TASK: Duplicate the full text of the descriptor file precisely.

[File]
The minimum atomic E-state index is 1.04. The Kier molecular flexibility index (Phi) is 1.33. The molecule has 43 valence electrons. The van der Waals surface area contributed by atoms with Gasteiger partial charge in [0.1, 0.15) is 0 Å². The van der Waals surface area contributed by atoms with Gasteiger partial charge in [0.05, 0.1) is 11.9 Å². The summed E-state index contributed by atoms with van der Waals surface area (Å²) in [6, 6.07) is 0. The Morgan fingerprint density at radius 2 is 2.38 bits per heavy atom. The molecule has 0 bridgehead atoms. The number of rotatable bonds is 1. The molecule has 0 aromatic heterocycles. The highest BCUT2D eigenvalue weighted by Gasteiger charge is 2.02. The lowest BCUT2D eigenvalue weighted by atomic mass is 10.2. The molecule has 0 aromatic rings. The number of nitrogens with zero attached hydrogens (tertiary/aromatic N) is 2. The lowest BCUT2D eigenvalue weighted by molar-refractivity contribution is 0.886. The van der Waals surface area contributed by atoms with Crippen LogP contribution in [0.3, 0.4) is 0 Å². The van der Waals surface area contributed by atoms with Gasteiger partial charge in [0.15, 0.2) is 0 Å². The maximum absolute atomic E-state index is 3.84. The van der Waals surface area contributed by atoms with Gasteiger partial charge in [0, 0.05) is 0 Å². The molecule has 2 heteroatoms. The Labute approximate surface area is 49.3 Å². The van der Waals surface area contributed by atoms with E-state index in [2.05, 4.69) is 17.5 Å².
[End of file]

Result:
The minimum atomic E-state index is 1.04. The Kier molecular flexibility index (Phi) is 1.33. The molecule has 43 valence electrons. The van der Waals surface area contributed by atoms with Gasteiger partial charge in [0.1, 0.15) is 0 Å². The van der Waals surface area contributed by atoms with Gasteiger partial charge in [0.05, 0.1) is 11.9 Å². The summed E-state index contributed by atoms with van der Waals surface area (Å²) in [6, 6.07) is 0. The Morgan fingerprint density at radius 2 is 2.38 bits per heavy atom. The molecule has 0 bridgehead atoms. The number of rotatable bonds is 1. The molecule has 0 aromatic heterocycles. The highest BCUT2D eigenvalue weighted by Gasteiger charge is 2.02. The lowest BCUT2D eigenvalue weighted by atomic mass is 10.2. The molecule has 0 aromatic rings. The number of nitrogens with zero attached hydrogens (tertiary/aromatic N) is 2. The lowest BCUT2D eigenvalue weighted by molar-refractivity contribution is 0.886. The van der Waals surface area contributed by atoms with Crippen LogP contribution in [0.3, 0.4) is 0 Å². The van der Waals surface area contributed by atoms with Gasteiger partial charge in [0.15, 0.2) is 0 Å². The maximum absolute atomic E-state index is 3.84. The van der Waals surface area contributed by atoms with Gasteiger partial charge in [0, 0.05) is 0 Å². The molecule has 2 heteroatoms. The Labute approximate surface area is 49.3 Å². The van der Waals surface area contributed by atoms with E-state index in [2.05, 4.69) is 17.5 Å².